China and ASEAN Back on Track Over South China Sea
The probability of agreement on a framework for a code of conduct in the South China Sea between China and the Association of Southeast Asian Nations (ASEAN) by mid-year is a positive sign.
It means that the two sides are back on track over the issue, sending out a signal to outside meddlers that they can stop making waves.
At the end of an ASEAN foreign ministers’ meeting Tuesday, Philippine Foreign Secretary Perfecto Yasay, whose country currently chairs ASEAN, said that his country is confident that ASEAN countries will work out a framework for a code of conduct in the South China Sea by June or July.
Meanwhile, he said the South China Sea issue is not the “sum-total” of relations between his country and China, and the Philippines has decided to pursue the bigger aspects of ties with China.
In fact, countries directly concerned have returned to the right track over the South China Sea issue despite an ill-founded award on South China Sea arbitration unilaterally initiated by the former Philippine government led by then President Benigno Aquino III.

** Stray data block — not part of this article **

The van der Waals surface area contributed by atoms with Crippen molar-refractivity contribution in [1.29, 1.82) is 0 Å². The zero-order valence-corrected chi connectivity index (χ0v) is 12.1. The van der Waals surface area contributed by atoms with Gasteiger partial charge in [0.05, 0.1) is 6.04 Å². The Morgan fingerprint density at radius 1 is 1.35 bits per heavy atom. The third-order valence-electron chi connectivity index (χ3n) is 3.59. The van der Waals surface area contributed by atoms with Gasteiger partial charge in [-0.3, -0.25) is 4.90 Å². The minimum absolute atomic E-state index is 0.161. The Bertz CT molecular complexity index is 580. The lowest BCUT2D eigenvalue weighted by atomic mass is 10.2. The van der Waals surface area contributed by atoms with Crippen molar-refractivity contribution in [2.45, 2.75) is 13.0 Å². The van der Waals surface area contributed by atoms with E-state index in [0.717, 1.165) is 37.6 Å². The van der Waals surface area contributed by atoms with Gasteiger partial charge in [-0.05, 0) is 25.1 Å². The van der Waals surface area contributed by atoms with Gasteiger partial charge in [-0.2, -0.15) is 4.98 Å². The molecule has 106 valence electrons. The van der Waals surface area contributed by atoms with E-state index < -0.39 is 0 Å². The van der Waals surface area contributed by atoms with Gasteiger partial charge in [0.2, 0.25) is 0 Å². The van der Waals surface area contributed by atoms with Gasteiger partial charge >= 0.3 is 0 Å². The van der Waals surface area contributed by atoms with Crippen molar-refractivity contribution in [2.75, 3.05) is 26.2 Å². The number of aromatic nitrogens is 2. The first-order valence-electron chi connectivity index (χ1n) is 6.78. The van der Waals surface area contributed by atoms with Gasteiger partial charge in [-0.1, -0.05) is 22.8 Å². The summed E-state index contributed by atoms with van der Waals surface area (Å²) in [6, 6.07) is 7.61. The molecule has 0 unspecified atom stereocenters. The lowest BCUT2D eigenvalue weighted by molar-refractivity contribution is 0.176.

The signing of the China-ASEAN joint statement on the Code for Unplanned Encounters at Sea in the South China Sea and other documents at last year’s East Asian leaders’ meetings showed that the parties involved have been ready to focus their energy on building trust. Such momentum needs to be maintained.
As for foreign media’s hype of China’s militarization in the South China Sea, it is rooted in self-interest and ulterior motives.
China is doing nothing more than maintaining and defending its territorial integrity and legitimate maritime rights in the waters, and its reclamation and construction activities are mainly for civilian purposes and public good.
China always respects the freedom of navigation and the freedom of overflight in the South China Sea in accordance with international law, and has never disturbed legitimate passage.
The situation in the South China Sea has long been stable thanks to the efforts of both China and the directly involved parties. However, the USA under its “Pivot to Asia” strategy, has increased its military presence in the region under the pretext of freedom of navigation.
China will adhere to a peaceful approach, based on historical facts and international law, to the South China Sea issue through dialogue and consultation with the directly concerned countries.
Meanwhile, it hopes that outsiders will respect the efforts made by China and ASEAN and do more things that are helpful for peace and stability in the South China Sea.
By Zhu Junqing
Paul Ebeling, Editor
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